This is a phrase that one of the English teachers at my school uses often, and I think it's such a profound phrase. What's my mythology? What are the stories that make up me--the stories that make up my dreams, my fears, my hopes? What are the stories that capture my humanness?  Whenever I sit down to write anything, I always try to consider this question. What are my characters' mythologies? How can I write them? Mythologies are not just "headcanons" I have about these characters; they're questions about the characters that have been spun into stories, they're the characters' fears and dreams embodied. They're the characters' imaginations. Isn't that crazy, that a story can capture a character's imagination?  I shuffle through the hundreds of stories in their mythology, the stories that speak their dreams and imaginations, looking for one that I can tell.  Sometimes, there's one that sticks out easily.  That was the case for "keyframe". I sorted through all of the stories in Regulus's mythology, stories that focus around his heroism and bravery, his sadness... and this story, about Pandora, immediately shined. My goal with this story was to showcase his fear, his dreams--to describe a singular moment that captured all the conflicting forces that guided him for his whole life: the forces of obligation, family, fear, hope, and love. The first two are negative forces but the last two are positive forces--so what remained, after the opposing forces canceled out, was his fear, and this was the guiding principle in that story: fear of death, of ashaming his family, of the punishment for rebelling, and of the regret that would haunt him if he didn't rebel.  Other times, I see three or four stories.  This was the case for "courage". Neville's mythology is filled with love, with innocence, with courage, with hope, and with tragedy. But the three stories I saw spoke about his shame and fear, the antonym to his courage--and I was fascinated. I knew I had to share this, this human side of the hero. (That phrase, "human side of the hero", is essentially one of the themes of the collection "War Stories" as a whole). One story spoke about his shame about being inadequate, about not living up to the legacy his parents left him. Another story spoke about his inability to share what he felt with his children--this one makes my heart hurt. The final story spoke about the intense fear he felt during his last year at Hogwarts. I spun the stories together, taking threads from each story, and the result was "courage"--a testament to the courage it takes to even admit fear and mistakes, and a different perspective on Neville's heroism.  And sometimes, I don't see whole stories, but fragments of stories.  This was the case for "china doll." Cho's mythology is sort of in pieces for me; I see moments for her where she is victorious and strong and moments where she's weak and broken--I wanted to capture all of that in one story. And I wanted to introduce parts of her mythology that are often forgotten: her heritage, her parents. I threaded out one story from her mythology which was a Chinese legend she had heard; this was my attempt to capture her dreams. Then I collected some fragments of other stories in her mythology: trauma after the war, pain after Cedric, the feeling of flying, and, her mother, the force that tried to keep her together. These were her fears, her dreams, her emotions.  I hope to continue sorting through these characters' mythologies, finding stories that convey their soul, or if there isn't one already existing, creating stories that can do that. I wanted to share this because it's a different perspective that's allowed me to get closer to my characters; now, by diving deep into their emotions and histories and dreams and fears and their souls as a whole, I can find a story about them that really speaks their soul. 




four seasons, four loves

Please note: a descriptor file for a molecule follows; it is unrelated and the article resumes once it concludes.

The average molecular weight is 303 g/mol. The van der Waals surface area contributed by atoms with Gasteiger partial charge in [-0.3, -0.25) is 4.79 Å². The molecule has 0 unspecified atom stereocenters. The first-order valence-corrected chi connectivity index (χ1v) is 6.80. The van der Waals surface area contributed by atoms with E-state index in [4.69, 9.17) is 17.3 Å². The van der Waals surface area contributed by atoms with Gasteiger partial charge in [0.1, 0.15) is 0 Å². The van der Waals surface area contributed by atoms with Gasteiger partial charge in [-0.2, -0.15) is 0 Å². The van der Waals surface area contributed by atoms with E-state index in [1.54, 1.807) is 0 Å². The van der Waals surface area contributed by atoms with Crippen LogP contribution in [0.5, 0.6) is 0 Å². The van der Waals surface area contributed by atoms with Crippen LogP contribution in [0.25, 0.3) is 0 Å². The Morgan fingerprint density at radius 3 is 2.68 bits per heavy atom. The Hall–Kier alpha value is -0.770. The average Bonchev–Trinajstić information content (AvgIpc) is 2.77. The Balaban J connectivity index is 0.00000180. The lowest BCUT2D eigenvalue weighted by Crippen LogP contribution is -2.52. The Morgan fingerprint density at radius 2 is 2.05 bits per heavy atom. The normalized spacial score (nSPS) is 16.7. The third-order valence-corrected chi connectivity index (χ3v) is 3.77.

The title is a reference to Avatar: The Last Airbender   One of the things and astonished seven-year-old me the most when I moved to Massachusetts to California was the fact that Massachusetts actually has four seasons. In California, it's more like you've got 2 seasons: one incredibly hot, wildfire-igniting, bone-melting summer, and the rest of the year being a little wetter and little less hot. Oh, and if you live in San Francisco, there's always fog, so you might not even notice the difference in the seasons haha.  Massachusetts is much different; we have four beautiful seasons (though with global warming, some of those seasons are stretching out a little bit). I'll start with autumn,  as that's the one we're in right now  AUTUMN New England is famous for autumn foliage and I can attest that it really is beautiful, in certain places. Where I live, it's sort of just crusty brown leaves. But I love waking up and seeing the sun rise; there's always a pretty feathery pink in the sky that melts into orange and yellow and it's just gorgeous. Also, it's really only chilly in the morning, but only enough to call for a sweater, so there's a nice mix between summer and winter here.  Regardless, I feel like autumn is a bit overrated. But maybe that's because for me, it's associated with school starting again   WINTER When I first moved to Massachusetts, winter was easily my favorite season, and for exactly one reason: snow. I'd never seen anything like it! The first snowfall, my face was pressed against my window the entire time. Now, after having shoveled way too much and almost frozen my butt off, I'm not so fond of winter anymore. In recent years, winter hasn't been so severe; we've had sporadic snowfall, a couple major storms--definitely more manageable than five or six years ago. But it's still annoying!  SPRING If I had to pick a favorite season, it would probably be between spring and summer. Spring is beautiful in Massachusetts; there's lots of pretty flowers and there's always a sense of growth and change, which is really nice. I dislike all the rain, but that, much like the snow, is very sporadic. Unfortunately, spring is very short here in Massachusetts; there's definitely a stretched out winter here.  SUMMER  Maybe because it's my default state, being from India and having grown up in California, summer is my favorite season. I don't mind the heat; I love it  I'm always cold so summer is awesome. Summer in MA is never too hot, but just hot enough to feel really good. I like summer too because time seems to slow down with the longer days, which is great since my life seems to be permanently stuck on fast-forward in all the other seasons.